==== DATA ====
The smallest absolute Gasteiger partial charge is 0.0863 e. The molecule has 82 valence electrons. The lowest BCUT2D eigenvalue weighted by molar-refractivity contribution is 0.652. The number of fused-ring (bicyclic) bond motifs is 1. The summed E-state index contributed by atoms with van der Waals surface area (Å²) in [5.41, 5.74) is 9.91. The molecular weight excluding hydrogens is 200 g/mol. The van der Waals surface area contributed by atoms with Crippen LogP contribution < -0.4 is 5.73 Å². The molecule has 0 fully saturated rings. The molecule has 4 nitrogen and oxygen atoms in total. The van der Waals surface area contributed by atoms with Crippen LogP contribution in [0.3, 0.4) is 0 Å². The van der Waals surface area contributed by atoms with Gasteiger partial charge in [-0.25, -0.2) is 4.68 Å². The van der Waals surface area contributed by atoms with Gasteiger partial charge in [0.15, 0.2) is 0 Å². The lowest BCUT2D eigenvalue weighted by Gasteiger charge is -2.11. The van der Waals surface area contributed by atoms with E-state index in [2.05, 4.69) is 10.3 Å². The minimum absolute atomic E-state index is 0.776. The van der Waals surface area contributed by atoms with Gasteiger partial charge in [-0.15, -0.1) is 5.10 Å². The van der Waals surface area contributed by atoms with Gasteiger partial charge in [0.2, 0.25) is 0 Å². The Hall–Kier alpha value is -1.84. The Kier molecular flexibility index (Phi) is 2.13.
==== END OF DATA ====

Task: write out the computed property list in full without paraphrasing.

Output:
The smallest absolute Gasteiger partial charge is 0.0863 e. The molecule has 82 valence electrons. The lowest BCUT2D eigenvalue weighted by molar-refractivity contribution is 0.652. The number of fused-ring (bicyclic) bond motifs is 1. The summed E-state index contributed by atoms with van der Waals surface area (Å²) in [5.41, 5.74) is 9.91. The molecular weight excluding hydrogens is 200 g/mol. The van der Waals surface area contributed by atoms with Crippen LogP contribution < -0.4 is 5.73 Å². The molecule has 0 fully saturated rings. The molecule has 4 nitrogen and oxygen atoms in total. The van der Waals surface area contributed by atoms with Crippen LogP contribution in [0.3, 0.4) is 0 Å². The van der Waals surface area contributed by atoms with Gasteiger partial charge in [-0.25, -0.2) is 4.68 Å². The van der Waals surface area contributed by atoms with Gasteiger partial charge in [0.15, 0.2) is 0 Å². The lowest BCUT2D eigenvalue weighted by Gasteiger charge is -2.11. The van der Waals surface area contributed by atoms with E-state index in [2.05, 4.69) is 10.3 Å². The minimum absolute atomic E-state index is 0.776. The van der Waals surface area contributed by atoms with Gasteiger partial charge in [-0.15, -0.1) is 5.10 Å². The van der Waals surface area contributed by atoms with Gasteiger partial charge in [0.2, 0.25) is 0 Å². The Hall–Kier alpha value is -1.84. The Kier molecular flexibility index (Phi) is 2.13.